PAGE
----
• Hives
  • Itching
  • Swelling
  • Difficulty breathing
  • Gastrointestinal discomfort

Therefore, if you have a history of food allergies, it is best to consult with your healthcare provider for personalised advice before including dragon fruit in your diet.


Dragon fruit's potential impact on mood and stress should not be underestimated. While there is no direct scientific evidence to suggest that dragon fruit has a significant impact on mood, its rich nutritional profile and hydrating properties can contribute to overall well-being, indirectly influencing mood and stress. Dragon fruit contains antioxidants such as vitamin C and betalains, which can help protect cells from oxidative stress and consequently potential mood-related issues. It is also packed with other essential vitamins, such as vitamin B as well as magnesium, which play key roles in maintaining brain function and neurotransmitter production, potentially supporting feelings of well-being. Finally, the magnesium content in dragon fruit may support stress management by helping reduce anxiety symptoms, promoting muscle relaxation, regulating the nervous system, and enhancing cognitive function. Adding dragon fruit into your diet can be easy, with options like smoothies, parfaits, toppings, and wraps. However, individuals who have a history of food allergies should be cautious and consult with a healthcare professional before adding dragon fruit to their diet due to rare cases of allergic reactions.


  1. Salim S. Oxidative stress and psychological disorders. Curr Neuropharmacol [Internet]. 2014 Mar [cited 2023 Sep 20];12(2):140–7. Available from: https://www.ncbi.nlm.nih.gov/pmc/articles/PMC3964745/ 
  2. Pickering G, Mazur A, Trousselard M, Bienkowski P, Yaltsewa N, Amessou M, et al. Magnesium Status and Stress: The Vicious Circle Concept Revisited. Nutrients [Internet]. 2020 Nov 28 [cited 2023 Nov 29];12(12):3672. Available from: https://www.ncbi.nlm.nih.gov/pmc/articles/PMC7761127/
  3. Correia AS, Cardoso A, Vale N. Oxidative stress in depression: the link with the stress response, neuroinflammation, serotonin, neurogenesis and synaptic plasticity. Antioxidants (Basel) [Internet]. 2023 Feb 13 [cited 2023 Sep 21];12(2):470. Available from: https://www.ncbi.nlm.nih.gov/pmc/articles/PMC9951986/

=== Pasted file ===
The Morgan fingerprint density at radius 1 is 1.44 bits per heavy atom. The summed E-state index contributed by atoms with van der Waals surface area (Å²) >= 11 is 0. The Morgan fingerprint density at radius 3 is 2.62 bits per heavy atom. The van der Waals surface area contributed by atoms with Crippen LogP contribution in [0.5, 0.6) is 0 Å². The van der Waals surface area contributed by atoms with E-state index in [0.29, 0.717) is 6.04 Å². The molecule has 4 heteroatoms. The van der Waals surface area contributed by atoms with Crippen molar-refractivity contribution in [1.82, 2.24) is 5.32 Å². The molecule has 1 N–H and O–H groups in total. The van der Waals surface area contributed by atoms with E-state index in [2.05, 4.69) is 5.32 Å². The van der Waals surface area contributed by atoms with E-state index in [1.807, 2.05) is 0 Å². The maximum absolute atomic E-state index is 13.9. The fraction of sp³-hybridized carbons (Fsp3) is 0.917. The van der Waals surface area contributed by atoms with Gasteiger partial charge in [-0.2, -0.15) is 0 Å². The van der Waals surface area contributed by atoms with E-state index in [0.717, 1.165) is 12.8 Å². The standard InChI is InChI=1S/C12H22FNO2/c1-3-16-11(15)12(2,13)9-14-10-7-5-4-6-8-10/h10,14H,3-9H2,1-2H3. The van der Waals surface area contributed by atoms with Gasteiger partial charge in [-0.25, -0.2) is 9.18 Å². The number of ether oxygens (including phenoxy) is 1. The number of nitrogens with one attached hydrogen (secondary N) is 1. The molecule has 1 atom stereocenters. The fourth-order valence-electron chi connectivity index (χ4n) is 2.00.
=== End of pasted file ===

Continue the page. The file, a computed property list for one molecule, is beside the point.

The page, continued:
4. Pham-Huy LA, He H, Pham-Huy C. Free radicals, antioxidants in disease and health. Int J Biomed Sci [Internet]. 2008 Jun [cited 2023 Dec 1];4(2):89–96. Available from: https://www.ncbi.nlm.nih.gov/pmc/articles/PMC3614697/
  5. Field DT, Cracknell RO, Eastwood JR, Scarfe P, Williams CM, Zheng Y, et al. High‐dose Vitamin B6 supplementation reduces anxiety and strengthens visual surround suppression. Hum Psychopharmacol [Internet]. 2022 Nov [cited 2023 Sep 21];37(6):e2852. Available from: https://www.ncbi.nlm.nih.gov/pmc/articles/PMC9787829/
  6. 6. Baltrusch S. The role of neurotropic b vitamins in nerve regeneration. Biomed Res Int [Internet]. 2021 Jul 13 [cited 2023 Dec 1];2021:9968228. Available from: https://www.ncbi.nlm.nih.gov/pmc/articles/PMC8294980/
  7. Cuciureanu MD, Vink R. Magnesium and stress. In: Vink R, Nechifor M, editors. Magnesium in the Central Nervous System [Internet]. Adelaide (AU): University of Adelaide Press; 2011 [cited 2023 Sep 20]. Available from: http://www.ncbi.nlm.nih.gov/books/NBK507250/
  8. Boyle N, Lawton C, Dye L. The effects of magnesium supplementation on subjective anxiety and stress—a systematic review. Nutrients [Internet]. 2017 Apr 26 [cited 2023 Sep 20];9(5):429. Available from: https://www.mdpi.com/2072-6643/9/5/429
  9. Schneiderman N, Ironson G, Siegel SD. Stress and health: Psychological, behavioural, and biological determinants. Annual Review of Clinical Psychology [Internet]. 2005;1(1):607–28. Available from: https://www.ncbi.nlm.nih.gov/pmc/articles/PMC2568977/
This content is purely informational and isn’t medical guidance. It shouldn’t replace professional medical counsel. Always consult your physician regarding treatment risks and benefits. See our editorial standards for more details.

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Styliani Tsolka

MSc, Health Psychology, University of Surrey, UK
BSc, Psychology, University of Surrey, UK

Stella is dedicated to promoting Mental Health Awareness, among people of all backgrounds and knowledgeable in applying theoretical concepts with real-life scenarios. In the future, Stella aspires to qualify as a Counselling Psychologist, focusing on individualized holistic care.